As Alabama lawmakers were preparing to pass an antiabortion bill set to become the strictest such law in the United States — banning almost all abortions and punishing doctors who try to perform them — one Democratic state senator made a piercing proclamation: “You just aborted the state of Alabama!”
Senate Minority Leader Bobby Singleton stood at a lectern Tuesday night in the Senate chamber of Alabama’s State House, waving his arm in anger after an amendment failed that would have allowed abortions in cases involving rape and incest. Now a near-total abortion ban was about to pass the Republican-controlled Senate.
“This is a shame! This is a disgrace and a travesty!” the senator shouted, according to NBC affiliate WVTM. “You don’t care nothing about the citizens of the state of Alabama! . . . You don’t care nothing about the mothers of the state of Alabama! . . . You don’t care nothing about whether or not men take advantage of women and rape them and take something out of them — and you still want them to have a child of that bad act!”
“You just aborted the state of Alabama! You just raped Alabama with this bill!” Singleton roared.
“And the governor,” Singleton added, “when you sign it, you just raped the state of Alabama yourself!”
The Alabama bill passed Tuesday as several other states are pushing similar legislation dubbed “heartbeat bills,” banning abortions as soon as a doctor can detect a fetal heartbeat.
Singleton, who voted against the Alabama legislation, told CNN on Wednesday that he is concerned about the bill, which is now awaiting a signature from Gov. Kay Ivey (R).
“I think that we raped women last night. We made women of Alabama the model of the new Roe v. Wade,” he told CNN.
Leading up to the vote, Singleton said, he discussed the bill with his family members, including his 12-year-old daughter. He said it’s distressing enough to think about his 12-year-old being raped, but he said he can’t imagine then having to tell her that she must carry any resulting baby and “look that rapist in the face for the rest of her life.”
“I just couldn’t take it as a father,” he said of the bill. “I had to speak up for women all over the country, for women in the state of Alabama, because this is just wrong.”
Some people argued that the senator went too far with his illustration.
“He was trying to evoke an emotional response in his legislature, and I can appreciate that, but not exactly the same experience of those who endured rape — it’s a different violation,” said Dina Zirlott, a 31-year-old rape survivor. Zirlott said that she was sexually assaulted by someone she knew when she was 17 and that it was so violent she became suicidal.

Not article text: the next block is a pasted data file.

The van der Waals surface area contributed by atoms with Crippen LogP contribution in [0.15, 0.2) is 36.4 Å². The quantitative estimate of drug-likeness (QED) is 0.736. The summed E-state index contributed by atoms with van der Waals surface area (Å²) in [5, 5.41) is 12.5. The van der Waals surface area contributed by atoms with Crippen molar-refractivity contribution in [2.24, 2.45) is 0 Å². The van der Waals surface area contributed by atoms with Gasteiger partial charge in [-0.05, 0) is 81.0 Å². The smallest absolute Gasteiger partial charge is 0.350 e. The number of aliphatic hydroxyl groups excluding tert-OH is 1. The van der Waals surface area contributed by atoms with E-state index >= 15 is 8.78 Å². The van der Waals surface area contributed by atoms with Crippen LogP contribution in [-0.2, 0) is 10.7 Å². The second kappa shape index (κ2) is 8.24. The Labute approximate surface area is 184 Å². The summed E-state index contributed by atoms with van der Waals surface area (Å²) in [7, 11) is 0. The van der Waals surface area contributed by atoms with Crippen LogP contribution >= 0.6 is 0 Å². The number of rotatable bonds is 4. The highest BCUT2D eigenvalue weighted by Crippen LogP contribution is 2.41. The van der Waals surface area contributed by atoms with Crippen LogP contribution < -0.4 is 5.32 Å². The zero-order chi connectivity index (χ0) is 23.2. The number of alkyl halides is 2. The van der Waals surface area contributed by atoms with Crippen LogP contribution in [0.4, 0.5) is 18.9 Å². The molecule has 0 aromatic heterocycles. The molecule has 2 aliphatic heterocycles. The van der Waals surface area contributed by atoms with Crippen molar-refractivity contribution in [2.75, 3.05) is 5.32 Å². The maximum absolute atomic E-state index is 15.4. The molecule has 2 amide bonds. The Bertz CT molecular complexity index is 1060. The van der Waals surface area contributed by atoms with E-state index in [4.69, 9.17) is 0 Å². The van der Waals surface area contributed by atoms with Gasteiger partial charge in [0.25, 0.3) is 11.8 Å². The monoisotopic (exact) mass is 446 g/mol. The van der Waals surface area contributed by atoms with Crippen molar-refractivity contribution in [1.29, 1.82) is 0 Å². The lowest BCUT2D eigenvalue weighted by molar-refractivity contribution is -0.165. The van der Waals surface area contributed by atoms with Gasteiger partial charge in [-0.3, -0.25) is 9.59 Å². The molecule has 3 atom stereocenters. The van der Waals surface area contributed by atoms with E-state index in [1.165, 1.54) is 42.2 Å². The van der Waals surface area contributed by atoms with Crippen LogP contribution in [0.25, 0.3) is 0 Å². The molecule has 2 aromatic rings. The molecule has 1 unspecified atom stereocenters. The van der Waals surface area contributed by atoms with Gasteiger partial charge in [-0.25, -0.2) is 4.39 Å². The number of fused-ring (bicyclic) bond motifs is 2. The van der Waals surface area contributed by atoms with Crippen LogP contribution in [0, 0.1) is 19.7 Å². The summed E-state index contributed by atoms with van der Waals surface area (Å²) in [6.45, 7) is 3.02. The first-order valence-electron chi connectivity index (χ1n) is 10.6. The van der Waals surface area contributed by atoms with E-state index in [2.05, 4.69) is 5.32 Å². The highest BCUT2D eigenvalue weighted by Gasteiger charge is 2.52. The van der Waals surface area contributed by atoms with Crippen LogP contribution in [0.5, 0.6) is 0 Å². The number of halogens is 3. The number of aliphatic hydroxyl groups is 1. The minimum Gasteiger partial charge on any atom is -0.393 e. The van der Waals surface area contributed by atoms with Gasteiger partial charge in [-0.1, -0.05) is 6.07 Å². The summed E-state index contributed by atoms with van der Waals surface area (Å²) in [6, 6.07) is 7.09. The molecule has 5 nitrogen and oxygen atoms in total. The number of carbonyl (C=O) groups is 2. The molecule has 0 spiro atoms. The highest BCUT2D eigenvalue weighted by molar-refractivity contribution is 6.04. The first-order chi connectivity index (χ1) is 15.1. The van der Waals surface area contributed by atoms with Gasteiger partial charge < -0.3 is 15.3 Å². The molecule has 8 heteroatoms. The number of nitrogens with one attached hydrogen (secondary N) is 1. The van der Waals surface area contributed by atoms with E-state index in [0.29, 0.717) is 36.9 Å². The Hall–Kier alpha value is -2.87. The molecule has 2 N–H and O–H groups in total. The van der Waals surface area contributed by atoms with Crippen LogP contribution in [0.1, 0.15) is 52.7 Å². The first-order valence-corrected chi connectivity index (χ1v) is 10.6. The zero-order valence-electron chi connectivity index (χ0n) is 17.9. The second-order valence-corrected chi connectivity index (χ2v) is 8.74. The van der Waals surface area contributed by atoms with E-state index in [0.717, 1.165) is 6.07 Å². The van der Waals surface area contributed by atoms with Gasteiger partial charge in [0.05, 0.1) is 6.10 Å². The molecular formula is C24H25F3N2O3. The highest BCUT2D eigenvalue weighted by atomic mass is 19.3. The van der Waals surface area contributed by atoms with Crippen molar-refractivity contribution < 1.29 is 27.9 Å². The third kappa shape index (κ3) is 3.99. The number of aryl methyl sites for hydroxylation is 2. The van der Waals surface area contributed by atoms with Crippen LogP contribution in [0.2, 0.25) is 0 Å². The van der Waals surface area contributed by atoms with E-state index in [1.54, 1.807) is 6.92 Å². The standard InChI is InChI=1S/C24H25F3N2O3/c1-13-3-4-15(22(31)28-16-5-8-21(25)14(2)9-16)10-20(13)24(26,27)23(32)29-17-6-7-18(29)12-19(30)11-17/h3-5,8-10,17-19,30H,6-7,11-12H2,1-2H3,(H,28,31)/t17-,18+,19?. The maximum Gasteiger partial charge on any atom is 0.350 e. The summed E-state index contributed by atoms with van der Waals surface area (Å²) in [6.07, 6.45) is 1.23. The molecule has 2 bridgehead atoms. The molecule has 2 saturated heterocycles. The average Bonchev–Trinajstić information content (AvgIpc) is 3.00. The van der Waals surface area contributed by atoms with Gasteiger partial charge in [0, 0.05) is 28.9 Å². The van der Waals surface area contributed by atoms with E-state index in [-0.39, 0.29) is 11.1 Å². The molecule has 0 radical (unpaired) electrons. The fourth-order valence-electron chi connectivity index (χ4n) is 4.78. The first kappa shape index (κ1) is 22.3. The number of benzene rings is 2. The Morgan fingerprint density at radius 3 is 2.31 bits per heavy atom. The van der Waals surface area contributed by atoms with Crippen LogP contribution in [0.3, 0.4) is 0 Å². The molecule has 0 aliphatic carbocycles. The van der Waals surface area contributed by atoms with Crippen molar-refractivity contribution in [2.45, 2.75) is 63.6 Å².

She said she did not realize she was pregnant until much later. A year after her daughter Zoe was born, the baby died of hydranencephaly, a congenital condition that prevents the child’s brain from developing properly.
After that experience, Zirlott said she has become an abortion rights activist. She said she has three daughters and wants them to have a choice. She acknowledged that Alabama is “not a good state to have three daughters in.”
Scott Dawson, an evangelical minister who ran for governor in the state, said Singleton may need to rethink his heated words on the bill.
“In the heat of the moment, sometimes we say some stuff that we wish we could take back,” Dawson said of Singleton’s comments. “If he just said it mad, then let’s forgive and move on. If he did mean it, he needs to rethink his words because words have meanings and it shows how little he has thought about these issues that are at hand.”
The Alabama bill would allow a doctor to terminate a pregnancy only in dire circumstances, such as when the mother’s life is in danger or when the fetus has a “lethal anomaly,” defined in the bill as a condition “from which an unborn child would die after birth or shortly thereafter or be stillborn.”
According to the bill, any doctor in the state who violates the law could face up to 99 years behind bars.
As The Washington Post previously reported, similar antiabortion bills are being pushed in other states. Lawmakers across the country are rushing to pass highly restrictive bills in hopes of pushing the laws to the U.S. Supreme Court, which they see as the most antiabortion bench in decades.
Chip Brownlee contributed to this report.